• Metzen, Jan Hendrik, et al. “On detecting adversarial perturbations.” arXiv preprint arXiv:1702.04267 (2017).

  • Gong, Zhitao, and Wenlu Wang. “Adversarial and clean data are not twins.” Proceedings of the Sixth International Workshop on Exploiting Artificial Intelligence Techniques for Data Management. 2023.

  • Tramer, Florian. “Detecting adversarial examples is (nearly) as hard as classifying them.” International Conference on Machine Learning. PMLR, 2022.

  • Hendrycks, Dan, and Kevin Gimpel. “Early methods for detecting adversarial images.” arXiv preprint arXiv:1608.00530 (2016).

  • Feinman, Reuben, et al. “Detecting adversarial samples from artifacts.” arXiv preprint arXiv:1703.00410 (2017).


Category: development-time datascience control for threats through use
Permalink: https://owaspai.org/goto/evasionrobustmodel/

Evastion-robust model: choose an evasion-robust model design, configuration and/or training approach to maximize resilience against evasion (Data science).

A robust model in the light of evasion is a model that does not display significant changes in output for minor changes in input. Adversarial examples are the name for inputs that represent input with an unwanted result, where the input is a minor change of an input that leads to a wanted reults.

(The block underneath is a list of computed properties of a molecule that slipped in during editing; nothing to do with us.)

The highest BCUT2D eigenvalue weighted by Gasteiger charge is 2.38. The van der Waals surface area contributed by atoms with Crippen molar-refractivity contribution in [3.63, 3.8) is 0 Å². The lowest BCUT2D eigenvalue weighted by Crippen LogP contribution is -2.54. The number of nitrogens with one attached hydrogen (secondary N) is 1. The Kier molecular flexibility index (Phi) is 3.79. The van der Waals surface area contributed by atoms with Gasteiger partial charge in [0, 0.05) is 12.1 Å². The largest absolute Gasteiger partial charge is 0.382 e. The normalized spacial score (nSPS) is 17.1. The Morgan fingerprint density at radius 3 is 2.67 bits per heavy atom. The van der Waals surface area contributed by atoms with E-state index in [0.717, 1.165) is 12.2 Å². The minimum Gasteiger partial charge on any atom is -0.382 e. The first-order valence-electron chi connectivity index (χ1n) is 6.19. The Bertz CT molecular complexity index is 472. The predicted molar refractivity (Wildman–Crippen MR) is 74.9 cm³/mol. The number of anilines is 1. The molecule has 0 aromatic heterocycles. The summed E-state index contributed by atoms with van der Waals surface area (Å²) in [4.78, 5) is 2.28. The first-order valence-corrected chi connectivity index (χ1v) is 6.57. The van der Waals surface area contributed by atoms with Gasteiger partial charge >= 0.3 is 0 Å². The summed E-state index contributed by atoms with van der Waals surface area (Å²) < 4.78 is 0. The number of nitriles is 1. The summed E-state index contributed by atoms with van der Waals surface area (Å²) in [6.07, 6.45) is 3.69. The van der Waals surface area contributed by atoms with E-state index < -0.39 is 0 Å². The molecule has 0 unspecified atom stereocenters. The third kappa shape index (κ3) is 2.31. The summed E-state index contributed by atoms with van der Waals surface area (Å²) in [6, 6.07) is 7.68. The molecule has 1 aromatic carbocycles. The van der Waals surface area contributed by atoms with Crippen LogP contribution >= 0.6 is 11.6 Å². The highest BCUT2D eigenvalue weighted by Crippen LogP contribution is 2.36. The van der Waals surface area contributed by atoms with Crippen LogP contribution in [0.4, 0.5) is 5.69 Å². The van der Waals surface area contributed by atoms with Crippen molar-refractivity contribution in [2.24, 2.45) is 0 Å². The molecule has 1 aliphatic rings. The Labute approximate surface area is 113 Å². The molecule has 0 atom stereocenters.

In other words: if we interpret the model with its inputs as a “system” and the sensitivity to evasion attacks as the “system fault” then this sensitivity may also be interpreted as (local) lack of graceful degradation.

Reinforcing adversarial robustness is an experimental process where model robustness is measured in order to determine countermeasures. Measurement takes place by trying minor input deviations to detect meaningful outcome variations that undermine the model’s reliability. If these variations are undetectable to the human eye but can produce false or incorrect outcome descriptions, they may also significantly undermine the model’s reliability. Such cases indicate lack of model resilience to input variance resulting in sensitivity to evasion attacks and require detailed investigation.
Adversarial robustness (the senstitivity to adversarial examples) can be assessed with tools like IBM Adversarial Robustness Toolbox, CleverHans, or Foolbox.

Robustness issues can be addressed by:

  • Adversarial training - see TRAINADVERSARIAL
  • Increasing training samples for the problematic part of the input domain
  • Tuning/optimising the model for variance
  • Randomisation by injecting noise during training, causing the input space for correct classifications to grow. See also TRAINDATADISTORTION against data poisoning and OBFUSCATETRAININGDATA to minimize sensitive data through randomisation.
  • gradient masking: a technique employed to make training more efficient and defend machine learning models against adversarial attacks. This involves altering the gradients of a model during training to increase the difficulty of generating adversarial examples for attackers. Methods like adversarial training and ensemble approaches are utilized for gradient masking, but it comes with limitations, including computational expenses and potential in effectiveness against all types of attacks. See Article in which this was introduced.

Care must be taken when considering robust model designs, as security concerns have arisen about their effectiveness.

Links to standards: